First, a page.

Agroecology Center: Sierra Chilaxha'
CCFC's Agroecology Campus is located in the cloud forests of the Sierra Chilaxha', 30 minutes outside of Coban. The primary forest, secondary growth, reforestations and gardens of these mountains are approximately 500 to 800 meters lower than the cloud forests of the neighboring Sierra Xucaneb and Sierra Cacquipec. This lower elevation makes this forest a high conservation priority.
The Chilaxha' forest is the perfect venue for teaching and experiential learning. Thanks to the collaboration of local farm owners, CCFC has access to a host of "outdoor classrooms" and activities. In 2010, 65 young women studied at the Acroecology Campus as part of CCFC's Conservation and Agroecology Leadership Training (CALT) Program. In February and March of 2011, North American student volunteers helped to construct a thatch roofed house that is housing 12 young women during CCFC's first CALT camp of 2012.
In early summer 2012, CCFC began construction on a new 12,950 square-foot Agroecology Learning Center on CCFC's Agroecology Campus. The center's two quetzal-shaped buildings will house CCFC's ever-expanding Conservation and Agroecology Leadership Training (CALT) Program, and we couldn't be more excited about the possibilities this new space holds.
Most importantly, the center will serve as "home-base" for young women participating in CCFC's 25-day CALT camp, which earns them a scholarship to continue their secondary educations. Lofted dormitories will sleep up to 48 young women, who will have a large kitchen and outdoor dining area at their disposal for communal cooking. Nearby, 4 classrooms will be outfitted with chalkboards, desks, and even laptop computers for activities such as teaching these young women about forest conservation, helping them plan more nutrient-rich family gardens, and beginning discussions about their potentials as community leaders. Better yet, the center's location on CCFC's Agroecology Campus provides a multitude of outdoor learning opportunities. From the model sustainable thatch-roof house-complete with solar panel, vegetable gardens, compost systems, sheep and rabbits-to beautiful cloud forests, caves, springs, and Mayan ruins, this campus is the ideal site for empowering young women to promote sustainable living and environmental conservation in their own communities.
With this new center, CCFC is also hoping to make the Conservation and Agroecology Leadership Training (CALT) Program more economically self-sufficient. With this long-term goal in mind, we have planned an industrial-sized processing kitchen in the new center that will provide young women with opportunities to add significant value to their harvests. For example, we plan to teach women to make jam, fruit leather, and fruit juice concentrate from their plums that otherwise spoil during the weeks when the supply of plums in their villages is much greater than the demand. Other promising products include roasted coffee, cardamom, honey, candles, and canned chilies. Alumni of the CALT Program will have access to this processing kitchen year-round, allowing them to put the skills they learn during CALT camp to good use whenever their own village's harvest is ready. The garden surrounding the center will also help CALT become more self-sufficient; in addition to fruit trees and bee hives for the processing kitchen, it will abound with a diverse selection of grains and vegetables to nourish participants during the 25-day camp. With ideas such as these, CCFC hopes to gradually move toward the day when participants profit enough from their own products to pay for their secondary school tuition, eliminating the need for scholarship donations. The goal of successful international development work is always to work ourselves out of a job!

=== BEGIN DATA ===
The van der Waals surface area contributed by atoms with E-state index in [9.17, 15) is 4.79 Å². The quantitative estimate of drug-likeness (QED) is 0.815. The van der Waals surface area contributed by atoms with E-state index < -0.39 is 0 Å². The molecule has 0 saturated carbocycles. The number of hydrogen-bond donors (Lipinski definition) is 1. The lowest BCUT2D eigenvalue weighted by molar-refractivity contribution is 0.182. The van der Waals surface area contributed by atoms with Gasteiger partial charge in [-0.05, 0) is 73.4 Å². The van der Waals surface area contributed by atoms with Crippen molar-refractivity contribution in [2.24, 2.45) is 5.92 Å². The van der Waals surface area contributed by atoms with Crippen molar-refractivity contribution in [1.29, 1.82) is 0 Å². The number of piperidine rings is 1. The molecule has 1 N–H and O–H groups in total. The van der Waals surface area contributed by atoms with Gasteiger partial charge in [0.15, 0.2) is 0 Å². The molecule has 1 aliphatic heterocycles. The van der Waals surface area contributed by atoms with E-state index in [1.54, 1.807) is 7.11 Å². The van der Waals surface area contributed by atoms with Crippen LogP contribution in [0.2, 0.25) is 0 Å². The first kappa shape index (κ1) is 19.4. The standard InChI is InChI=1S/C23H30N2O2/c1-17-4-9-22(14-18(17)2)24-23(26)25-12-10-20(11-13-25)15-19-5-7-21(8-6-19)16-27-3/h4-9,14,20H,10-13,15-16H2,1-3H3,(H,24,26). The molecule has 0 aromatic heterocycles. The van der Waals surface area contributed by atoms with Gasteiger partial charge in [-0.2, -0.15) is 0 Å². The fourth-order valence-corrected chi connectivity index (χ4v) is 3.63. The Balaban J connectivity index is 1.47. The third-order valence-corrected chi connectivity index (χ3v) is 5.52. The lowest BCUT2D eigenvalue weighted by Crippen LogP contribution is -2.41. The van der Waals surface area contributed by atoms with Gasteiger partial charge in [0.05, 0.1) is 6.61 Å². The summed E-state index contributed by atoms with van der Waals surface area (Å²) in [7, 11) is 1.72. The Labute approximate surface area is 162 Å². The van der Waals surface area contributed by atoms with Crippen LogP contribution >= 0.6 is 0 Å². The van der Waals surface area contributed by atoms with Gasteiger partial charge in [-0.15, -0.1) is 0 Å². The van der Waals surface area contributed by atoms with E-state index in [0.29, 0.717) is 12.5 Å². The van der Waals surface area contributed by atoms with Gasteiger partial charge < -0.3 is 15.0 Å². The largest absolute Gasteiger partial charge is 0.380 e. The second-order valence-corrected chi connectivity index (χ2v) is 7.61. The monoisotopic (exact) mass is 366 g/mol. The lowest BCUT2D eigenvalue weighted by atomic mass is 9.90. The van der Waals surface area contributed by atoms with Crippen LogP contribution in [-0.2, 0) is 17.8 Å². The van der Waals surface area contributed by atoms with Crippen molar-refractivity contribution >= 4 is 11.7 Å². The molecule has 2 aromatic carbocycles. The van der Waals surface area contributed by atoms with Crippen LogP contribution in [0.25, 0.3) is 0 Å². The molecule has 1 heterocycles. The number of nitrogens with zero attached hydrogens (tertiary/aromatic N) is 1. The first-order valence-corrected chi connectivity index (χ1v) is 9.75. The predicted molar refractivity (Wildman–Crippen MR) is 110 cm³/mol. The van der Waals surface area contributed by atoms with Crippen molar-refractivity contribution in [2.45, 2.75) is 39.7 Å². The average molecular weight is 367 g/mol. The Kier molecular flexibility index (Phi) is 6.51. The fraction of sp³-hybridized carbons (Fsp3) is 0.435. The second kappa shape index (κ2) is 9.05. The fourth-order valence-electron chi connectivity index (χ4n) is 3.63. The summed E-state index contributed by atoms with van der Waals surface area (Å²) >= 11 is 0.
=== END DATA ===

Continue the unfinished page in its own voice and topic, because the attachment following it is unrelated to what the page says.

Finally, the new Agroecology Learning Center will include offices, meeting rooms, an assembly hall/worship space, staff quarters, and guest lodging. As much as we here at CCFC hate being cooped up in an office when we're in the gorgeous mountains of Alta Verapaz, having office space and meeting rooms will allow us to work more efficiently, especially given that we'll be right here on the campus. Staff quarters will allow international interns and local program teachers to be more present during CALT camp, and guest lodging will help CCFC to host more service-learning groups. We would love for [YOU!] to come and see what the new Agroecology Learning Center is all about!
Update: On July 25th, we poured the first concrete column for the Agroecology Learning Center! We hope to complete the roof and floor of the larger building by the beginning of CALT camp in October 2012. Over the next year, we'll be seeking the support of donors and volunteers to help us complete the center incrementally, room by room. Donors can sponsor a column, a bunk bed, or even an entire room of the center. Volunteers will be crucial in the construction process, as we'll be cutting down each tree, sawing each board, and raising each wall by hand. Contact us to learn more about service-learning trips, or donate now via Paypal.
The Sierra Chilaxha' is a treasure trove of rare and wonderful bird species. Ocellated Quail (Cyrtonyx ocellatus) have been seen here. The Scaled Antpitta (Grallaria guatimalensis) can been seen foraging in the dense understory.